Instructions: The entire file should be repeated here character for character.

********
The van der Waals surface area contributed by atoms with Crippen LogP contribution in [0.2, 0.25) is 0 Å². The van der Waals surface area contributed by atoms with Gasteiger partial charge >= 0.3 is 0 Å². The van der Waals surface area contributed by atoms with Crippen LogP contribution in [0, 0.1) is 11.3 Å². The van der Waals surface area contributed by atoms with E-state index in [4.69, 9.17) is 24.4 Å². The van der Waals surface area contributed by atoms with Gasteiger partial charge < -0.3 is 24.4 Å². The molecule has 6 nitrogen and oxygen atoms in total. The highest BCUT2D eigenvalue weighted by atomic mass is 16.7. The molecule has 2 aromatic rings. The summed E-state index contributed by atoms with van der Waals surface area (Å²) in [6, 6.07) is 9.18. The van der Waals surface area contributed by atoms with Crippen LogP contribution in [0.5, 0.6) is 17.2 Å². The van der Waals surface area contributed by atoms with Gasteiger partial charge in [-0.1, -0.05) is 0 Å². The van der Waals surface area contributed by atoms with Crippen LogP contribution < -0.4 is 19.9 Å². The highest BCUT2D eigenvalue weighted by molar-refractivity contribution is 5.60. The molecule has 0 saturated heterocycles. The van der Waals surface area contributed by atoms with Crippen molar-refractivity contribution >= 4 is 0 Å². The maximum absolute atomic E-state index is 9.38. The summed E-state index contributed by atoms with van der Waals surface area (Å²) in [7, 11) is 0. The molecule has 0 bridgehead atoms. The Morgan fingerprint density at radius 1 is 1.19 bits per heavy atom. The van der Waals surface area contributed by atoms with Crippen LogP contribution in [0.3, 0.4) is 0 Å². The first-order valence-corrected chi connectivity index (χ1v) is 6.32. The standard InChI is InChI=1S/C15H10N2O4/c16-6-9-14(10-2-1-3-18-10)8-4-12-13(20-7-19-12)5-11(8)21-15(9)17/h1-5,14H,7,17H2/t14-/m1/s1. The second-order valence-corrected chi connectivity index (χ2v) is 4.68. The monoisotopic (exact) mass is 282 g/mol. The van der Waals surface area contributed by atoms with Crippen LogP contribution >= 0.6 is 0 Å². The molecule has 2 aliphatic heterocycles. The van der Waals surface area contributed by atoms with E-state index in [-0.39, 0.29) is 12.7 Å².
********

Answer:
The van der Waals surface area contributed by atoms with Crippen LogP contribution in [0.2, 0.25) is 0 Å². The van der Waals surface area contributed by atoms with Gasteiger partial charge >= 0.3 is 0 Å². The van der Waals surface area contributed by atoms with Crippen LogP contribution in [0, 0.1) is 11.3 Å². The van der Waals surface area contributed by atoms with E-state index in [4.69, 9.17) is 24.4 Å². The van der Waals surface area contributed by atoms with Gasteiger partial charge < -0.3 is 24.4 Å². The molecule has 6 nitrogen and oxygen atoms in total. The highest BCUT2D eigenvalue weighted by atomic mass is 16.7. The molecule has 2 aromatic rings. The summed E-state index contributed by atoms with van der Waals surface area (Å²) in [6, 6.07) is 9.18. The van der Waals surface area contributed by atoms with Crippen LogP contribution in [0.5, 0.6) is 17.2 Å². The van der Waals surface area contributed by atoms with Gasteiger partial charge in [-0.1, -0.05) is 0 Å². The van der Waals surface area contributed by atoms with Crippen LogP contribution < -0.4 is 19.9 Å². The highest BCUT2D eigenvalue weighted by molar-refractivity contribution is 5.60. The molecule has 0 saturated heterocycles. The van der Waals surface area contributed by atoms with Crippen molar-refractivity contribution >= 4 is 0 Å². The maximum absolute atomic E-state index is 9.38. The summed E-state index contributed by atoms with van der Waals surface area (Å²) in [7, 11) is 0. The molecule has 0 bridgehead atoms. The Morgan fingerprint density at radius 1 is 1.19 bits per heavy atom. The van der Waals surface area contributed by atoms with Crippen LogP contribution in [0.3, 0.4) is 0 Å². The first-order valence-corrected chi connectivity index (χ1v) is 6.32. The standard InChI is InChI=1S/C15H10N2O4/c16-6-9-14(10-2-1-3-18-10)8-4-12-13(20-7-19-12)5-11(8)21-15(9)17/h1-5,14H,7,17H2/t14-/m1/s1. The second-order valence-corrected chi connectivity index (χ2v) is 4.68. The monoisotopic (exact) mass is 282 g/mol. The van der Waals surface area contributed by atoms with Crippen LogP contribution >= 0.6 is 0 Å². The molecule has 2 aliphatic heterocycles. The van der Waals surface area contributed by atoms with E-state index in [-0.39, 0.29) is 12.7 Å².